This month the studios aren’t going to add many titles to the list of good movies available on DVD. In fact, they are releasing fewer recent films on home viewing media during September than during any month I can remember in the last twenty years.
There are some much-advertised and very popular films among those that will be out for the first time this month. But there aren’t many movies scheduled for DVD release at all. So “Iron Man 3” and the Jason Statham vehicle “Redemption” will be out. But there won’t be many also-rans joining them on the new videos shelves.
And I’m not sure how excited we should get about even the well-known release titles. Take for example “World War Z.” It came out early this summer and, despite considerable hooplah, has made less than five percent on the studio’s investment, always assuming we can trust Hollywood bookkeeping.
The movie begins as a weird sort of international political indoctrination piece. Zombies attack everywhere. The U.N. picks up Pitt’s character and his family to save them from the zombies, and it puts them on a naval ship for the time being. The Pitt family will be protected if Dad goes to work for the multi-national agency. Extortion, I calls it.
The bureaucrats want Pitt to fly to Korea with a scientist who is investigating the origins of the plague that is turning guys into zombies. The scientist mistakenly kills himself in Korea, but Pitt learns that the Israelis heard the plague was coming and walled their whole country in. So he takes the huge, empty U.N. cargo plane and flies to the Middle East instead of calling on the phone.
While things are falling apart on the Med, the U.N. guys dump Pitt’s family out in Nova Scotia. Pitt flies on to a World Health Organization lab in Wales, where he lives out a version of “The Thing.” This last part of the movie is the only part that is any fun to watch.
More puzzling was last May’s “Now You See Me,” a movie supposedly about how four magicians working from plans designed for them use in acting as money-distributing showroom Robin Hoods. Not that most of their plan makes any sense at all. The program set up by the plan-designer is way, way too complicated. The action is sometimes not at all visual.
And then there’s this: the movie can only succeed by having its characters do things that the audience later learns are contradictory to their best interests. Luckily Mark Ruffalo is around to play the Las Vegas cop (with unexplained jurisdiction all around the country) who is investigating the first “crime.” One likes Ruffalo. “Now You See Me”? Not so much.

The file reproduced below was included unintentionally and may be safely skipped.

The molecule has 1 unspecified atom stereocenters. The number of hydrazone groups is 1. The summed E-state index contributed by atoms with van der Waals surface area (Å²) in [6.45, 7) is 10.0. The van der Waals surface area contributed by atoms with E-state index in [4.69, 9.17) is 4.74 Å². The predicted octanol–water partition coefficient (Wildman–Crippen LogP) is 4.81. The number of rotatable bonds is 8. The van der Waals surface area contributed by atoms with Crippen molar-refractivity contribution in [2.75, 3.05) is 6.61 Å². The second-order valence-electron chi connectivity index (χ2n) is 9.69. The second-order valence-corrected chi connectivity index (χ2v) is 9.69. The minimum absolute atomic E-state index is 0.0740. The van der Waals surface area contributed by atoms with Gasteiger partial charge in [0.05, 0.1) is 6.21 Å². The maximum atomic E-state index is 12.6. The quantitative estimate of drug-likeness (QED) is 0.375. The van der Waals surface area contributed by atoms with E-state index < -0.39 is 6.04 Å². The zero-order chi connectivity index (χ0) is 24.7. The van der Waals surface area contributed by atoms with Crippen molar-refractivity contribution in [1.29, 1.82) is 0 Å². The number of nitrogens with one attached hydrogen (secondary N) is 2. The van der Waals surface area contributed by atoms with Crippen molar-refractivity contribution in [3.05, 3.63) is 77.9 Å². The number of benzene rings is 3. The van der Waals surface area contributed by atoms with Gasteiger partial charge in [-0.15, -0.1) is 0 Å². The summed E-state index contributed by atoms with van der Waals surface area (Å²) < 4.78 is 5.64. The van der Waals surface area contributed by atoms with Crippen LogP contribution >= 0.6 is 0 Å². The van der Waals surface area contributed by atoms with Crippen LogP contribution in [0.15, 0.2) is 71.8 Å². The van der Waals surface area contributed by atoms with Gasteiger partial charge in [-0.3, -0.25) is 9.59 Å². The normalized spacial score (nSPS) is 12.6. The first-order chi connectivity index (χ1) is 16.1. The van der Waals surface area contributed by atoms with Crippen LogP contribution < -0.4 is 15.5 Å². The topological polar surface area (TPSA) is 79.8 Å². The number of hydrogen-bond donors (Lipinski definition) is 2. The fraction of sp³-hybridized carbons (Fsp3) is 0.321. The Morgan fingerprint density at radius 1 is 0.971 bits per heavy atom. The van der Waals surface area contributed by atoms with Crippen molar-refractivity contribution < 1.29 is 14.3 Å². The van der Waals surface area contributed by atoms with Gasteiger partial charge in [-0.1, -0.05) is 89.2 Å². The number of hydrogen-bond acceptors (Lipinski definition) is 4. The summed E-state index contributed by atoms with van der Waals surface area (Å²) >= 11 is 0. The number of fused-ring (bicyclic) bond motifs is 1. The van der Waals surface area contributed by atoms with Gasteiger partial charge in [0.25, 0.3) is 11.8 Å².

Certainly “Peeples,” a familiar romantic-comedy with African-Americans in all the lead roles, was more memorable. Craig Robinson plays a young man who—uninvited—follows his love interest to her family’s upscale vacation home in New England. There her father, a federal judge, will take part in the annual Moby Dick festival. Robinson’s character will be a surprise guest and one not all that welcome.
Of course we find out that everyone in the family has something to hide. Everyone, ironically, except Robinson, who the judge doesn’t think good enough to marry his daughter. This is all stock date movie stuff, but it is managed here with a deft touch by first-time director Tina Gordon Chism. Very light, but sort of amusing.
Which leaves us with the only other noteworthy new DVD of the month, “Star Trek Into Darkness.” Is your reaction “Oh, no, another TV show made into a movie”? “More of that sci fi crud”? “Another sequel” ? Well, you’re right.
But you’re wrong. “Into Darkness” is the happiest sort of cinematic noise. Well-cast and well-edited, it makes its Capt. Kirk (Chris Pine) likable partly by letting every other star fleet character save his bacon at least once.
In this movie a fellow by the name of Harris (Benedict Cumberbatch) attacks the fleet’s command headquarters and then escapes into space held by the dangerous Klingons. Most of this very active movie is taken up showing how Kirk and the Enterprise crew manage to scotch Harris’s plot.
“Into Darkness” is fun to watch. That’s only one real good hit for the month. But given the paucity of new titles, one is a pretty high proportion of solid entertainments.